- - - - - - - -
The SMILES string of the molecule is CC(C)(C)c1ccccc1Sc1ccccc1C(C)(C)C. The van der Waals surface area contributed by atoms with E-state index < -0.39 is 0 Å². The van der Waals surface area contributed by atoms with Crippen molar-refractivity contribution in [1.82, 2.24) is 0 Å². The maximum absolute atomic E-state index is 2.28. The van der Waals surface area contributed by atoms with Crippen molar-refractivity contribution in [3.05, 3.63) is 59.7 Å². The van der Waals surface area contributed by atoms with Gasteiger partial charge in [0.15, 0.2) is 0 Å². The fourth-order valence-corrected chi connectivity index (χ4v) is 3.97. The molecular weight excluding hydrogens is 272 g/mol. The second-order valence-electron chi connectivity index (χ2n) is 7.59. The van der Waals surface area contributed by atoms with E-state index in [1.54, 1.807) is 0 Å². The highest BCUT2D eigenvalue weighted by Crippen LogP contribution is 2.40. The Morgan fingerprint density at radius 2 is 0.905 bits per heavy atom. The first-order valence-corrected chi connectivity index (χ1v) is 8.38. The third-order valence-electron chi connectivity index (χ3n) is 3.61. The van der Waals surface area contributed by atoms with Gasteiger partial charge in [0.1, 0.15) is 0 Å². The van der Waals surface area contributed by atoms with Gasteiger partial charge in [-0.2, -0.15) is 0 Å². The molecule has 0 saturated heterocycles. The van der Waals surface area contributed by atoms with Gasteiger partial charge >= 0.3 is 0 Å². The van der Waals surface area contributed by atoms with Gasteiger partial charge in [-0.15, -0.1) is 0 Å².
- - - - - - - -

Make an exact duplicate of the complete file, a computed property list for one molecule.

The SMILES string of the molecule is CC(C)(C)c1ccccc1Sc1ccccc1C(C)(C)C. The van der Waals surface area contributed by atoms with E-state index < -0.39 is 0 Å². The van der Waals surface area contributed by atoms with Crippen molar-refractivity contribution in [1.82, 2.24) is 0 Å². The maximum absolute atomic E-state index is 2.28. The van der Waals surface area contributed by atoms with Crippen molar-refractivity contribution in [3.05, 3.63) is 59.7 Å². The van der Waals surface area contributed by atoms with Gasteiger partial charge in [0.15, 0.2) is 0 Å². The fourth-order valence-corrected chi connectivity index (χ4v) is 3.97. The molecular weight excluding hydrogens is 272 g/mol. The second-order valence-electron chi connectivity index (χ2n) is 7.59. The van der Waals surface area contributed by atoms with E-state index in [1.54, 1.807) is 0 Å². The highest BCUT2D eigenvalue weighted by Crippen LogP contribution is 2.40. The Morgan fingerprint density at radius 2 is 0.905 bits per heavy atom. The first-order valence-corrected chi connectivity index (χ1v) is 8.38. The third-order valence-electron chi connectivity index (χ3n) is 3.61. The van der Waals surface area contributed by atoms with Gasteiger partial charge in [0.1, 0.15) is 0 Å². The van der Waals surface area contributed by atoms with Gasteiger partial charge in [-0.2, -0.15) is 0 Å². The molecule has 0 saturated heterocycles. The van der Waals surface area contributed by atoms with Gasteiger partial charge >= 0.3 is 0 Å². The van der Waals surface area contributed by atoms with Gasteiger partial charge in [-0.15, -0.1) is 0 Å².